StaRs: Time to prioritise, but not to panic
Further to our earlier blog in March 2016, the Finance Act 2016 received Royal Assent on 15 September 2016. The Finance Act 2016 creates new criminal offences that remove the need to prove intent for the most serious cases of failing to declare offshore income and gains. This blog post considers the new offences in further detail.
Section 166 of the Finance Act 2016 establishes new strict liability criminal offences for those who have income or gains outside of the UK and evade their UK income tax or capital gains tax responsibilities. Section 166 creates the offences by inserting new sections 106B to 106H into the Taxes Management Act 1970. The provisions criminalise the failing to give notice of liability to income or capital gains tax, failing to provide a return or failing to make an accurate return regarding offshore income, assets or activities. The key provisions in relation to the new offences are as follows:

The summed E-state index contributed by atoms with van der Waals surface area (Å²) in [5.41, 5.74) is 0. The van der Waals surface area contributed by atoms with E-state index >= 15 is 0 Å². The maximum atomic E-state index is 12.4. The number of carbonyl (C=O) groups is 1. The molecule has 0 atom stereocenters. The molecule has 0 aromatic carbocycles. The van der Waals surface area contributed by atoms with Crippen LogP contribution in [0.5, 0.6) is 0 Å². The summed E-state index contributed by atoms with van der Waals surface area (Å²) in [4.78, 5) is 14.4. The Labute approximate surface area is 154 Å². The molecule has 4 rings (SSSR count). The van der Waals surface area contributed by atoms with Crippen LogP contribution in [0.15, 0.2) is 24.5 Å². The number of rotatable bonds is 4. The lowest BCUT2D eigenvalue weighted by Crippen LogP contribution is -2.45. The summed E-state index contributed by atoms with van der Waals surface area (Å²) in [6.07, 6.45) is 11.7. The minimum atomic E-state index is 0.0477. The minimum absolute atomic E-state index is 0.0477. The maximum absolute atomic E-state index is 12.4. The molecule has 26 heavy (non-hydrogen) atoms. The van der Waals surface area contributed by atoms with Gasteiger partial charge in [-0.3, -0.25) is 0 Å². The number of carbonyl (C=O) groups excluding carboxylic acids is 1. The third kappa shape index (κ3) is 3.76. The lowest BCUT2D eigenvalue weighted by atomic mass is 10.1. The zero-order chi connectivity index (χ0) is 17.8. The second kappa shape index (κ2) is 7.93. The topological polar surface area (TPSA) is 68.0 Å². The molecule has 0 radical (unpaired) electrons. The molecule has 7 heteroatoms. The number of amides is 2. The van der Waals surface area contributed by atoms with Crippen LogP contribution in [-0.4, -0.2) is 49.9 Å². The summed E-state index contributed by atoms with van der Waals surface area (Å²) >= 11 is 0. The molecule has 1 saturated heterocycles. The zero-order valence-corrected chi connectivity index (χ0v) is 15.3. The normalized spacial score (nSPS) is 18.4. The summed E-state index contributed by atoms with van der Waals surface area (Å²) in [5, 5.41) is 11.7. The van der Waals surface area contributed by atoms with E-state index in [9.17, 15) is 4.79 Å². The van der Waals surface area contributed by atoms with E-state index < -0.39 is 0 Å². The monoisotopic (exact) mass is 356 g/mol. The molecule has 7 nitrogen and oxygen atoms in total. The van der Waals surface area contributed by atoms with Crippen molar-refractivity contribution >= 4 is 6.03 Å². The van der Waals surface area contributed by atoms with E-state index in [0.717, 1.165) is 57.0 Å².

As we have discussed before, HMRC are aggressively clamping down on all forms of tax evasion. Indeed, it is anticipated that the Chancellor will shortly announce further criminal measures in this field through the Criminal Finances Bill. This Bill is likely to contain various provisions in relation to tax evasion including, amongst other things, a new corporate criminal offence of failure to prevent the facilitation of tax evasion.
We have commented separately on the sensibleness of HM Government’s general approach to this matter. Notwithstanding our concerns, it is clear that, in tandem with the growing range of civil measures, individuals, corporates and their advisers need to be aware of HMRC’s increasingly probing approach to a person’s tax affairs and his tax planning.
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